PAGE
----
Wall Street is off to a positive start as the Nasdaq makes a comeback as restrictive measures derail the reopening trade and after ECB delivered on its pledge to ramp up the pace of purchases with the Pandemic Emergency Purchase Program. Global bond yields are lower across the board with the 10-year Treasury yield lower by 3.2 basis points at 1.689%.
US stocks are rising following some calm in the bond market while shrugging off the Treasury Department’s sanctions on Chinese individuals.
Financial markets are bracing for a wrath of Fed speak that includes three appearances for Fed Chair Powell. Today’s comments from Powell mostly focused on how central banks can innovate in the digital age. Powell stated the obvious in that the US would not be the first with a central bank digital currency (CBDC). Cryptocurrency traders rejoiced in Powell’s comment that crypto is essentially a substitute for gold rather than the dollar.
Bitcoin also received some positive comments from Indian finance minister Nirmala Sitharaman. She stated that the ministry does not plan to abolish Indian innovations associated with Bitcoin and its underlying blockchain technology. India is taking back its harsh stance for cryptocurrencies and that should alleviate some short-term regulatory fears. Bitcoin is down slightly as it appears to be stuck in a consolidation pattern.
Turkey’s currency crisis emerged over the weekend after President Erdogan sacked central bank Governor Naci Agbal. Agbal was one of the main reasons investors had restored confidence in holding Turkish assets. He raised interest rates 875 basis points since November and helped stabilize the lira.
Turkey will now have a fourth central bank chief in just three years. The new governor, Sahap Kavcioglu, focused his first comments on fostering economic stability with lower borrowing costs, which happens to be in-line with President Erdogan.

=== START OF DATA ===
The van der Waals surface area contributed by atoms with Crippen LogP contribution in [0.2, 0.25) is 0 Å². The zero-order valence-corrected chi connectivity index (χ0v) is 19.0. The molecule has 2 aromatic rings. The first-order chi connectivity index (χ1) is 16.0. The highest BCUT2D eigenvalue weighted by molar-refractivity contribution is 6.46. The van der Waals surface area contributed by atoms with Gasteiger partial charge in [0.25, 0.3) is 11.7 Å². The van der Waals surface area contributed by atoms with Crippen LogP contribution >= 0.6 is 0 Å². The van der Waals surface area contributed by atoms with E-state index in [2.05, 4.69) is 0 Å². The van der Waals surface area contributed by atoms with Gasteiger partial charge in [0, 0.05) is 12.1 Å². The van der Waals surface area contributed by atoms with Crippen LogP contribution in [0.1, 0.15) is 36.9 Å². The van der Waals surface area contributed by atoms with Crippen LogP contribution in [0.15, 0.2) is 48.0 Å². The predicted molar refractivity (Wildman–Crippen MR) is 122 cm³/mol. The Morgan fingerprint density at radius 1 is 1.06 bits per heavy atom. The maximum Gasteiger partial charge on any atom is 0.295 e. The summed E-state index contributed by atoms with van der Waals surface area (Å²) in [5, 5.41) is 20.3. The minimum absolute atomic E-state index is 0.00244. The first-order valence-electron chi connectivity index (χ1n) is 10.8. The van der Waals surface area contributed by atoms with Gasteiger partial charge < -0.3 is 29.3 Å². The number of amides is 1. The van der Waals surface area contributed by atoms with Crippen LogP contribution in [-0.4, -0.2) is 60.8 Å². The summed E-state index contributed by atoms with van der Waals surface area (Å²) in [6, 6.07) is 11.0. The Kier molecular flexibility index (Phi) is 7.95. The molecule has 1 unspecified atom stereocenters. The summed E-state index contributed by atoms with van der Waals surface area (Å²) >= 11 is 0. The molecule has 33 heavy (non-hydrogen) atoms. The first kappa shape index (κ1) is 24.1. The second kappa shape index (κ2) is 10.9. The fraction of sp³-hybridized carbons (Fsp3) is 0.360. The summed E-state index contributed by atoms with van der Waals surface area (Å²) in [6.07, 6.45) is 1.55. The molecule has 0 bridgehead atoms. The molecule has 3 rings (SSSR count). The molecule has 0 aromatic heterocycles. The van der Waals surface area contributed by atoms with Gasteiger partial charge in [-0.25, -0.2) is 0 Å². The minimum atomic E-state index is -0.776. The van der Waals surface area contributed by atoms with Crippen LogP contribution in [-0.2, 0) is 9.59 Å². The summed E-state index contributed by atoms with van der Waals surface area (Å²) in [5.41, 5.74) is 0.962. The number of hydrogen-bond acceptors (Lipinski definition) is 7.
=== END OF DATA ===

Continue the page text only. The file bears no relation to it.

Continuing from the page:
The lira in early trade fell as much as 17% to the dollar, credit default swaps surged the most on record, and the stock index slumped over 6%. The crisis in Turkey will likely be isolated, so the rest of the emerging market FX should not have to worry about contagion fears. Turkey will be forced to impose capital controls to stabilize markets, but that could be a lesson in futility. The Turkish central bank will likely deliver rate cuts and calls for a 9 handle with the lira against the dollar will become the consensus in FX.
US and allies are poised to deliver coordinated sanctions on China over human rights violation claims with Uyghur Muslims. Politico reported that sanctions will vary amongst the US, Europeans, and Canadians. The expected sanctions come after last week’s first face-to-face meetings with the Biden Administration and Chinese officials in Alaska. China Foreign Ministry Chunying noted “it was a timely and useful dialogue that enhance mutual understanding.” The tense talks between the world’s two largest economies were hailed as useful but will likely be dragged out as both sides try to secure allies.
The Chicago Fed National Activity Index plummeted into negative territory as the auto industry continues to struggle to get their hands-on computer chips. The February headline reading came in at -1.09, much worse than the +0.72-consensus estimate and revised higher 0.75 reading.
The housing market is still strong but is showing signs of cooling. Existing home sales fell to a six-month low, low inventories and rising mortgage rates will likely counter each other later this year. Inventories posted a record decline of 29.5%.
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